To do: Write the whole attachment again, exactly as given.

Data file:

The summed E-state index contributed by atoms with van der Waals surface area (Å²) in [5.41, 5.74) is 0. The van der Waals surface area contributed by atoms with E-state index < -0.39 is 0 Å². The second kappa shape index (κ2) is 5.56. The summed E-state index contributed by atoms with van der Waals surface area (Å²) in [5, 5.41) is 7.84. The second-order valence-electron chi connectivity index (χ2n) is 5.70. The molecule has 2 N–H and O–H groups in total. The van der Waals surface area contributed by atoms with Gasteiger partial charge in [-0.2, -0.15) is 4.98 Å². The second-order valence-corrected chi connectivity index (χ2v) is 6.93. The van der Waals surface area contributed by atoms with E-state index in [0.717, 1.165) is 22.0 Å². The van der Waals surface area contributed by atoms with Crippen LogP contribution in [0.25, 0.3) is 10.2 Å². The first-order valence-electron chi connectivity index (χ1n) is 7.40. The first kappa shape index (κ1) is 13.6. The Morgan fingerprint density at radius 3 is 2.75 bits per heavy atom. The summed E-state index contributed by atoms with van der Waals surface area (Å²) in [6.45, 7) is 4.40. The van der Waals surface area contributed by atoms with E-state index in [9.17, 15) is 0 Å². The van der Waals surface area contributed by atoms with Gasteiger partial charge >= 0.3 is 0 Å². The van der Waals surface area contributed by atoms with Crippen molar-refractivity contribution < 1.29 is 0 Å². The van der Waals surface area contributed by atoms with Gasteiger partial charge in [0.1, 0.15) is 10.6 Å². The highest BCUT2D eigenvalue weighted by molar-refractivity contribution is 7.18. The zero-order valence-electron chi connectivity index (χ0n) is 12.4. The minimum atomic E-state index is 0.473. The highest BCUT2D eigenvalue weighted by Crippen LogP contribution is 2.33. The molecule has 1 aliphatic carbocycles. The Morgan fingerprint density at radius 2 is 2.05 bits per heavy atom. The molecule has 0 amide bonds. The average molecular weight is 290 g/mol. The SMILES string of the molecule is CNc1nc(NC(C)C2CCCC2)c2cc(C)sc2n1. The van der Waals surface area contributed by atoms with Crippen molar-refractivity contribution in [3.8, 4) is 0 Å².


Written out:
The summed E-state index contributed by atoms with van der Waals surface area (Å²) in [5.41, 5.74) is 0. The van der Waals surface area contributed by atoms with E-state index < -0.39 is 0 Å². The second kappa shape index (κ2) is 5.56. The summed E-state index contributed by atoms with van der Waals surface area (Å²) in [5, 5.41) is 7.84. The second-order valence-electron chi connectivity index (χ2n) is 5.70. The molecule has 2 N–H and O–H groups in total. The van der Waals surface area contributed by atoms with Gasteiger partial charge in [-0.2, -0.15) is 4.98 Å². The second-order valence-corrected chi connectivity index (χ2v) is 6.93. The van der Waals surface area contributed by atoms with E-state index in [0.717, 1.165) is 22.0 Å². The van der Waals surface area contributed by atoms with Crippen LogP contribution in [0.25, 0.3) is 10.2 Å². The first-order valence-electron chi connectivity index (χ1n) is 7.40. The first kappa shape index (κ1) is 13.6. The Morgan fingerprint density at radius 3 is 2.75 bits per heavy atom. The summed E-state index contributed by atoms with van der Waals surface area (Å²) in [6.45, 7) is 4.40. The van der Waals surface area contributed by atoms with E-state index in [9.17, 15) is 0 Å². The van der Waals surface area contributed by atoms with Gasteiger partial charge >= 0.3 is 0 Å². The van der Waals surface area contributed by atoms with Crippen molar-refractivity contribution < 1.29 is 0 Å². The van der Waals surface area contributed by atoms with Gasteiger partial charge in [0.1, 0.15) is 10.6 Å². The highest BCUT2D eigenvalue weighted by molar-refractivity contribution is 7.18. The zero-order valence-electron chi connectivity index (χ0n) is 12.4. The minimum atomic E-state index is 0.473. The highest BCUT2D eigenvalue weighted by Crippen LogP contribution is 2.33. The molecule has 1 aliphatic carbocycles. The Morgan fingerprint density at radius 2 is 2.05 bits per heavy atom. The molecule has 0 amide bonds. The average molecular weight is 290 g/mol. The SMILES string of the molecule is CNc1nc(NC(C)C2CCCC2)c2cc(C)sc2n1. The van der Waals surface area contributed by atoms with Crippen molar-refractivity contribution in [3.8, 4) is 0 Å².